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Why did the year that my judgement should fall of my credit report change ?

Vancouver, WA |

Have a judgement on my credit report for a payday loan . 1st delinquent 2009 . Credit report said it would be removed 2016 . Paid the full amount 2012 . Creditor never updated to paid status . I dispute the item . It is now updated to paid in full . Now the year it says the judgement will be removed is 2019 ? ? ? ? ? ! ! ! ! ! Why did the year change ? Is there a reason ? And is there a way to change it back ? I thought it went from the first time of delinquency ? ? Thank you .

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Attorney answers 3


First, to what part of the credit report are you referring: the public record that is the judgment, or the trade line for the underlying account?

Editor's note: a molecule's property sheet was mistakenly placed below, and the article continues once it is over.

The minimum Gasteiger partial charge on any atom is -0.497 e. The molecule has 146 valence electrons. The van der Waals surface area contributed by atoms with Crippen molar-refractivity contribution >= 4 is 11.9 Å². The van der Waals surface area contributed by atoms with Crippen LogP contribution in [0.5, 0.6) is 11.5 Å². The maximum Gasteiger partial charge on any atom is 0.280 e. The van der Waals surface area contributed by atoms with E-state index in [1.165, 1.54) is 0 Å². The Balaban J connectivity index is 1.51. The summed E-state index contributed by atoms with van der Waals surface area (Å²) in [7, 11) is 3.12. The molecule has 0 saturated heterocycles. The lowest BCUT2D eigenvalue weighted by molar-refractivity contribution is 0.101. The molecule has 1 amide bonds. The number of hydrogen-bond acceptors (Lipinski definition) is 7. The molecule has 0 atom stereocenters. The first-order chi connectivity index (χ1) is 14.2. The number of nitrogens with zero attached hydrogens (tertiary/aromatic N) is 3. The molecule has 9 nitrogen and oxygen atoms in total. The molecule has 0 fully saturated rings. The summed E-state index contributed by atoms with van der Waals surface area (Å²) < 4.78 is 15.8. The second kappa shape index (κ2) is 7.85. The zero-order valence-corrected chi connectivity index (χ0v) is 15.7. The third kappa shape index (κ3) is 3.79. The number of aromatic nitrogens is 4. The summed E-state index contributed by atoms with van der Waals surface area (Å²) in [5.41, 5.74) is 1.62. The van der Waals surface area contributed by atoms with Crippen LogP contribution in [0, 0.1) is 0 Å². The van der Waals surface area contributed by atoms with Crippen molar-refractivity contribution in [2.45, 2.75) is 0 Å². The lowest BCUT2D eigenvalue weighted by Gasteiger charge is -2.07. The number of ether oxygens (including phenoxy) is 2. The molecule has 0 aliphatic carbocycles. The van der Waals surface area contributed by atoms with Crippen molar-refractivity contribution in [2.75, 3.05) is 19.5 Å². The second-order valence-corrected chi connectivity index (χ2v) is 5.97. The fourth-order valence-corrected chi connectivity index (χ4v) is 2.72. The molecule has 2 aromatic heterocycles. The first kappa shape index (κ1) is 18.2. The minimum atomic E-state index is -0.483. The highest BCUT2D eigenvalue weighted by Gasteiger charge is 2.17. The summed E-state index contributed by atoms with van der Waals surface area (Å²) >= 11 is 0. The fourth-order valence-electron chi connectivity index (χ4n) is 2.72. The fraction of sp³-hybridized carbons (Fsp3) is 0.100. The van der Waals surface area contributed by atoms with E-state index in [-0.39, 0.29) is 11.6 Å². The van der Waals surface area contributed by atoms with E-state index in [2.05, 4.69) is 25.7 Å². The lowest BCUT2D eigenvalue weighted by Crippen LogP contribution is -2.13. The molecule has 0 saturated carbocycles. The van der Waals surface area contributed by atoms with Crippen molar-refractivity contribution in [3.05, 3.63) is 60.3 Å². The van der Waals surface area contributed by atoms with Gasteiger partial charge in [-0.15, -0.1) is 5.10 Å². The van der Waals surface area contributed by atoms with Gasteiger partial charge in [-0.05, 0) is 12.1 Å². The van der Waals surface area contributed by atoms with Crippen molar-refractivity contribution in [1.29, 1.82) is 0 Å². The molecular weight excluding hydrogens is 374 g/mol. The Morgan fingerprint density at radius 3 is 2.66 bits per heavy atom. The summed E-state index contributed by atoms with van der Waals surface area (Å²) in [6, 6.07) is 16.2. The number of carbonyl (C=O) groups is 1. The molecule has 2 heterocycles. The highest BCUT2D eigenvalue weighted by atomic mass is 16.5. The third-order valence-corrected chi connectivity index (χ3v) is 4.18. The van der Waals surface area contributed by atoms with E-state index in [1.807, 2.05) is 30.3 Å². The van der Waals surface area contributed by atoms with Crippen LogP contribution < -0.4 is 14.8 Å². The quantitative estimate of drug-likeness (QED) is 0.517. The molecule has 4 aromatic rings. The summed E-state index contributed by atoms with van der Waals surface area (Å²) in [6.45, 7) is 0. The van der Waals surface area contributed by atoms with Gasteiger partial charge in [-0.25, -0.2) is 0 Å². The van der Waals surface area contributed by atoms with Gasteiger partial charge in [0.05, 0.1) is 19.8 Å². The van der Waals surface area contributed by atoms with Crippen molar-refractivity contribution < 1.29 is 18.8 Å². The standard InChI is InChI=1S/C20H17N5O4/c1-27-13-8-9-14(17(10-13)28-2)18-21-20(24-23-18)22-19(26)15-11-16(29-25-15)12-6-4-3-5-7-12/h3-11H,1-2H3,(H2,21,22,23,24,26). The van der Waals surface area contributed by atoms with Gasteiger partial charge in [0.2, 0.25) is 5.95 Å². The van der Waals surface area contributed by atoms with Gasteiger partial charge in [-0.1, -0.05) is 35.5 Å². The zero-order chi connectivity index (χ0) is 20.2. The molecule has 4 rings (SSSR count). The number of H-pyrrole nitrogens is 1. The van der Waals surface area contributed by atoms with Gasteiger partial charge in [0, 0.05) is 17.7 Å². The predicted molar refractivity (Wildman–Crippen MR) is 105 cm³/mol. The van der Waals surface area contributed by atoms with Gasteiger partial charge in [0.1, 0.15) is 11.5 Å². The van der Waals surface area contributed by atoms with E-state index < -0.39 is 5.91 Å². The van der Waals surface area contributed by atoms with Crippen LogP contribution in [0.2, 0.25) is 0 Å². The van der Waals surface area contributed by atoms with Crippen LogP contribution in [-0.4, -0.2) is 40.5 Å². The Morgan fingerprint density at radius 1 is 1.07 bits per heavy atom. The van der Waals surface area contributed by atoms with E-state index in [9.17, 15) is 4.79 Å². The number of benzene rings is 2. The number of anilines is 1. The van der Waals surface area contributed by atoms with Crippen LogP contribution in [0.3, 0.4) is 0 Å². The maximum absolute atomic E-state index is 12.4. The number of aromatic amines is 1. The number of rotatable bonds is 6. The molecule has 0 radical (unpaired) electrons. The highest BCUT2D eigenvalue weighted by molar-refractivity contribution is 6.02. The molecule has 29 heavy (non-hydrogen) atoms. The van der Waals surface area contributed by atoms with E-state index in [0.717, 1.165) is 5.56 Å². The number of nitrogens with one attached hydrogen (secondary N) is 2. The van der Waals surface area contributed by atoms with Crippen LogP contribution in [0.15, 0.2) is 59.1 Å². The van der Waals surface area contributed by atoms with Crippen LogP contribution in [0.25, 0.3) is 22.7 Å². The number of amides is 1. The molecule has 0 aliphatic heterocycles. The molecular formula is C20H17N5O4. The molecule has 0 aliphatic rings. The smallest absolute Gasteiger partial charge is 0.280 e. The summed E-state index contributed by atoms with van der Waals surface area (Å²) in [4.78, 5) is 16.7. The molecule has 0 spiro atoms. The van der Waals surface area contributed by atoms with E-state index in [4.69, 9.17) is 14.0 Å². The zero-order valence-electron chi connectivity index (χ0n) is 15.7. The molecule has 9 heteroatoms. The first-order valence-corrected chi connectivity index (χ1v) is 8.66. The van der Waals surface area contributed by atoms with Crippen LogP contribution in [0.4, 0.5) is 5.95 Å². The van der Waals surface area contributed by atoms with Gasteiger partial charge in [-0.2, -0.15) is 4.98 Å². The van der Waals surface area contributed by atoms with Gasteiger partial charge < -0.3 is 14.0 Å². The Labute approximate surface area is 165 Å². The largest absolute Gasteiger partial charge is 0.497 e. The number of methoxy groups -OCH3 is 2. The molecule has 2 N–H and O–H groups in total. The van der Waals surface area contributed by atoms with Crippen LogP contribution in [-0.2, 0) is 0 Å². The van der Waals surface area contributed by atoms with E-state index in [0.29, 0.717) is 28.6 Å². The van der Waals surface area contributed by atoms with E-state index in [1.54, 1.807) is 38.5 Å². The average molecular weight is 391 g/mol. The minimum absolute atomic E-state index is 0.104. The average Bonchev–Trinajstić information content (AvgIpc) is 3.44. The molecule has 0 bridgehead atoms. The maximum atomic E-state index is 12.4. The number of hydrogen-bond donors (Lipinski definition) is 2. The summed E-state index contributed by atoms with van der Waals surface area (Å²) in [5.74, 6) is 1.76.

The trade-line will be re-aged because you paid it, that action materially updated the status of that account with new activity. But if the trade-line shoes paid as agreed, it really isn't that damaging to your credit.

If the judgment has been paid, you should be able to file either a Motion to Vacate Judgment, or the creditor may file a Satisfaction of Judgment. Once that is done, the public record that is the judgment may be removed.



Thank you for your response. It is listed under the public record part at the beginning of the reports a judgemeny. It sucks that it re ages... I will try to file the motion to vacate judgement as you suggested. Thank you for your help!!


With some exceptions, the FCRA § 605(a) provides that a civil judgment cannot stay on a credit report more than 7 years - paid or not. It used to be, prior to the FACTA being enacted in 2003, that when you paid a judgment the clock reset and the 7 years started again. That is no longer the case. You should consult a consumer law attorney to see if there is something about your situation that might fall within one of the exceptions.

The answers to these questions may be different depending on your individual circumstance and should not be considered as legal advice or the establishment of an attorney-client relationship.


For some reason this question is posted in slip and fall law.

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